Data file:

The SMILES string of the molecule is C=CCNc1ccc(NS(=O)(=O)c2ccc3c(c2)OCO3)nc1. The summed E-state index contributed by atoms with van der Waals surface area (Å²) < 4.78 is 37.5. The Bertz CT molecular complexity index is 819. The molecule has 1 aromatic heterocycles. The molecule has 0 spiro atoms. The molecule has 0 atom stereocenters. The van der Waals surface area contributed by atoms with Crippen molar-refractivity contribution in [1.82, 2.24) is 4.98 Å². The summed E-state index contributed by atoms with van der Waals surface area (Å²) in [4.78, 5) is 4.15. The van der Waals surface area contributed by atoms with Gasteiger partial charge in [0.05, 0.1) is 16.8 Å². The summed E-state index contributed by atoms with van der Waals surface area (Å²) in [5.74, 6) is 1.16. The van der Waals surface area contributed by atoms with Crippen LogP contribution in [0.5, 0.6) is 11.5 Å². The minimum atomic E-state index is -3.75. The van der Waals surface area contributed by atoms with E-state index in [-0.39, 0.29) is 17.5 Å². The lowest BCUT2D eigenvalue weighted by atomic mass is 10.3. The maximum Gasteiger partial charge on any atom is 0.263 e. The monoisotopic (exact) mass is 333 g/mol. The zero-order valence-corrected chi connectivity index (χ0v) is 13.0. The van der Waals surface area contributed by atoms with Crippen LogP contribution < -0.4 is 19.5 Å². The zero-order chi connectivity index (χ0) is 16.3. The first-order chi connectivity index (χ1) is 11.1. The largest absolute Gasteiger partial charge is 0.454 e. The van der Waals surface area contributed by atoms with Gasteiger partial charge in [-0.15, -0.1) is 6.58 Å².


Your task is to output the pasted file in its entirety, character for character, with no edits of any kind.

The SMILES string of the molecule is C=CCNc1ccc(NS(=O)(=O)c2ccc3c(c2)OCO3)nc1. The summed E-state index contributed by atoms with van der Waals surface area (Å²) < 4.78 is 37.5. The Bertz CT molecular complexity index is 819. The molecule has 1 aromatic heterocycles. The molecule has 0 spiro atoms. The molecule has 0 atom stereocenters. The van der Waals surface area contributed by atoms with Crippen molar-refractivity contribution in [1.82, 2.24) is 4.98 Å². The summed E-state index contributed by atoms with van der Waals surface area (Å²) in [4.78, 5) is 4.15. The van der Waals surface area contributed by atoms with Gasteiger partial charge in [0.05, 0.1) is 16.8 Å². The summed E-state index contributed by atoms with van der Waals surface area (Å²) in [5.74, 6) is 1.16. The van der Waals surface area contributed by atoms with Crippen LogP contribution in [0.5, 0.6) is 11.5 Å². The minimum atomic E-state index is -3.75. The van der Waals surface area contributed by atoms with E-state index in [-0.39, 0.29) is 17.5 Å². The lowest BCUT2D eigenvalue weighted by atomic mass is 10.3. The maximum Gasteiger partial charge on any atom is 0.263 e. The monoisotopic (exact) mass is 333 g/mol. The zero-order valence-corrected chi connectivity index (χ0v) is 13.0. The van der Waals surface area contributed by atoms with Crippen LogP contribution < -0.4 is 19.5 Å². The zero-order chi connectivity index (χ0) is 16.3. The first-order chi connectivity index (χ1) is 11.1. The largest absolute Gasteiger partial charge is 0.454 e. The van der Waals surface area contributed by atoms with Gasteiger partial charge in [-0.15, -0.1) is 6.58 Å².